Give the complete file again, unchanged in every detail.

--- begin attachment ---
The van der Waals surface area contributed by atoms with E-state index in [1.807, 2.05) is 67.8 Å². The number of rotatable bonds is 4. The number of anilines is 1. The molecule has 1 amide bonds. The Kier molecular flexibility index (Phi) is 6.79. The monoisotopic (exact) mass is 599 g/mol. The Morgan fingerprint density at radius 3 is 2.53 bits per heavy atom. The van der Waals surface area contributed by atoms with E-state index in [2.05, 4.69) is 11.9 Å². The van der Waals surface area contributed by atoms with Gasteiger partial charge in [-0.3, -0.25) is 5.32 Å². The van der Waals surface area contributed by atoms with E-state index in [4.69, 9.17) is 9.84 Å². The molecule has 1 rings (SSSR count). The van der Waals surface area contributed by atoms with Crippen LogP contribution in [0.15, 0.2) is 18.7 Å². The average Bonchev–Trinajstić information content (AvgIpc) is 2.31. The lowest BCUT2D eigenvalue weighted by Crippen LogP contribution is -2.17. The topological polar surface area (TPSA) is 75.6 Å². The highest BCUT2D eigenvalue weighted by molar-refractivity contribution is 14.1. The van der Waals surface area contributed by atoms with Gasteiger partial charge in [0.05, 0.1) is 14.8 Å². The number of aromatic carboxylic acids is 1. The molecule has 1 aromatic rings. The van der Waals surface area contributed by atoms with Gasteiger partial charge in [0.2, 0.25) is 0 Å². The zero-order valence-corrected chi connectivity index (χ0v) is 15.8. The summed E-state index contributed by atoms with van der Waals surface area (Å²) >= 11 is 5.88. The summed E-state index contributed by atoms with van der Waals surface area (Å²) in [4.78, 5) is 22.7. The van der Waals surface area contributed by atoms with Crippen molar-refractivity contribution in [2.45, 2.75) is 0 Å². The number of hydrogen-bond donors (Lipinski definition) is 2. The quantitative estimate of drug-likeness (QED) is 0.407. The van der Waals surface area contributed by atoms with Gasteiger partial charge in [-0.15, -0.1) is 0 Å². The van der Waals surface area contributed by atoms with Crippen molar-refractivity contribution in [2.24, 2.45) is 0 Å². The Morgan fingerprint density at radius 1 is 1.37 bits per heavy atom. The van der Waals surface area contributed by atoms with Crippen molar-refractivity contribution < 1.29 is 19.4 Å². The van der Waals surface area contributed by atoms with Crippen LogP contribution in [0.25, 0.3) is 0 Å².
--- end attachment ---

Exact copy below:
The van der Waals surface area contributed by atoms with E-state index in [1.807, 2.05) is 67.8 Å². The number of rotatable bonds is 4. The number of anilines is 1. The molecule has 1 amide bonds. The Kier molecular flexibility index (Phi) is 6.79. The monoisotopic (exact) mass is 599 g/mol. The Morgan fingerprint density at radius 3 is 2.53 bits per heavy atom. The van der Waals surface area contributed by atoms with E-state index in [2.05, 4.69) is 11.9 Å². The van der Waals surface area contributed by atoms with Gasteiger partial charge in [-0.3, -0.25) is 5.32 Å². The van der Waals surface area contributed by atoms with E-state index in [4.69, 9.17) is 9.84 Å². The molecule has 1 rings (SSSR count). The van der Waals surface area contributed by atoms with Crippen LogP contribution in [0.15, 0.2) is 18.7 Å². The average Bonchev–Trinajstić information content (AvgIpc) is 2.31. The lowest BCUT2D eigenvalue weighted by Crippen LogP contribution is -2.17. The topological polar surface area (TPSA) is 75.6 Å². The highest BCUT2D eigenvalue weighted by molar-refractivity contribution is 14.1. The van der Waals surface area contributed by atoms with Gasteiger partial charge in [0.05, 0.1) is 14.8 Å². The number of aromatic carboxylic acids is 1. The molecule has 1 aromatic rings. The van der Waals surface area contributed by atoms with Gasteiger partial charge in [0.2, 0.25) is 0 Å². The zero-order valence-corrected chi connectivity index (χ0v) is 15.8. The summed E-state index contributed by atoms with van der Waals surface area (Å²) >= 11 is 5.88. The summed E-state index contributed by atoms with van der Waals surface area (Å²) in [4.78, 5) is 22.7. The van der Waals surface area contributed by atoms with Crippen molar-refractivity contribution in [2.45, 2.75) is 0 Å². The number of hydrogen-bond donors (Lipinski definition) is 2. The quantitative estimate of drug-likeness (QED) is 0.407. The van der Waals surface area contributed by atoms with Gasteiger partial charge in [-0.15, -0.1) is 0 Å². The van der Waals surface area contributed by atoms with Crippen molar-refractivity contribution in [2.24, 2.45) is 0 Å². The Morgan fingerprint density at radius 1 is 1.37 bits per heavy atom. The van der Waals surface area contributed by atoms with Crippen molar-refractivity contribution < 1.29 is 19.4 Å². The van der Waals surface area contributed by atoms with Crippen LogP contribution in [0.25, 0.3) is 0 Å².